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Di John, Jonathan and O'Meally, Simon (2017) Social Service Delivery, Political Economy and Forms of Violence: Explaining Progress against the Odds. Washington, DC: The World Bank.

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Abstract

This report provides the foundation for a new approach to service delivery in violence-affected contexts that is sensitive to the actual forms of violence, politics, and bargaining encountered in many conflict-affected states. The findings unearth issues about how development organizations should approach service delivery in contested settings. As many countries today are riven by conflict and internal division, some familiar rules of the game may be inadequate to deal with the mounting humanitarian and development challenges posed by complex conflict situations, particularly where affected people need access to social services. This raises dilemmas about the ethical and political judgments and trade-offs that development actors frequently have to make. A key challenge is whether development actors can adapt their procedures and ways of working to the fluidity, uncertainties, and risk taking that the new, conflict-riven landscape demands while preserving financial accountability, doing no harm, and ensuring aid effectiveness. Based on research in Afghanistan, Pakistan and Nepal, the report probes how social service delivery is affected by violent conflict and what are the critical factors that make or break successful delivery.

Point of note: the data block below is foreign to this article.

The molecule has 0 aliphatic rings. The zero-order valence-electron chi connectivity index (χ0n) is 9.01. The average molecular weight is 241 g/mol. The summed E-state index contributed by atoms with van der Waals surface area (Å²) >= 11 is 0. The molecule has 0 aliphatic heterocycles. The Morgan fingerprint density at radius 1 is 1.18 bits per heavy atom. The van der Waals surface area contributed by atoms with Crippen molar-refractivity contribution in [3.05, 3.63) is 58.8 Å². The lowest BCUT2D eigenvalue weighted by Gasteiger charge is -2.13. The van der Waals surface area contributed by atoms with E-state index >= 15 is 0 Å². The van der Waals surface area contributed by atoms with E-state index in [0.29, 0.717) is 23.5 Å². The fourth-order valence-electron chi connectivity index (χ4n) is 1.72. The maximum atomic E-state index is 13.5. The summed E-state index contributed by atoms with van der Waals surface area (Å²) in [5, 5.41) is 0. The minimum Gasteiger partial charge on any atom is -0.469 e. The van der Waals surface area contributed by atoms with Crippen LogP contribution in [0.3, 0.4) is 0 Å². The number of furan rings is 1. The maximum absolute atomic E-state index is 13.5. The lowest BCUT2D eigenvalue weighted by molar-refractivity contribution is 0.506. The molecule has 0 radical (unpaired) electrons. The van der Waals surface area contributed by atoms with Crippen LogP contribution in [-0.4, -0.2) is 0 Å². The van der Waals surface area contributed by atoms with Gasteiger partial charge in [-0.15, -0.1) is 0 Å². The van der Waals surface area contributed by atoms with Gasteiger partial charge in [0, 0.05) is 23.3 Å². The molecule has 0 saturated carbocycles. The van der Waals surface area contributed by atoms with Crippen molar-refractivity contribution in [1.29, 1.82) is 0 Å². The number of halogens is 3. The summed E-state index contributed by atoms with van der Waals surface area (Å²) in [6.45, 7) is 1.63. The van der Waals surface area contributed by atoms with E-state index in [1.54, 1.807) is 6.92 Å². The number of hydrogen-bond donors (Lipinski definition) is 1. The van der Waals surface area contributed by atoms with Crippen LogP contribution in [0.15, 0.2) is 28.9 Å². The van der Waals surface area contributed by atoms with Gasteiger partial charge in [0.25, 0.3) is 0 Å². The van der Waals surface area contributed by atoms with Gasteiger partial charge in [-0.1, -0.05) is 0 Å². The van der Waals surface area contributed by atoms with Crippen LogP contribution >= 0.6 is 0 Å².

Item Type: Authored Books
SOAS Departments & Centres: Departments and Subunits > Department of Development Studies
Legacy Departments > Faculty of Law and Social Sciences > Department of Development Studies
Copyright Statement: The material in this publication is copyrighted. Copying and/or transmitting portions or all of this work without permission may be a violation of applicable law. The International Bank for Reconstruction and Development/World Bank encourages dissemination of its work and will normally grant permission to reproduce portions of the work promptly. For permission to photocopy or reprint any part of this work, please send a request with complete information to the Copyright Clearance Center, Inc., 222 Rosewood Drive, Danvers, MA 01923, USA, telephone 978-750-8400, fax 978-750-4470, http://www.copyright.com/. All other queries on rights and licenses, including subsidiary rights, should be addressed to the Office of the Publisher, World Bank, 1818 H Street NW, Washington, DC 20433, USA, fax 202-522-2422, e-mail pubrights@worldbank.org.
Date Deposited: 29 Mar 2017 13:01
URI: https://eprints.soas.ac.uk/id/eprint/23865
Funders: Other

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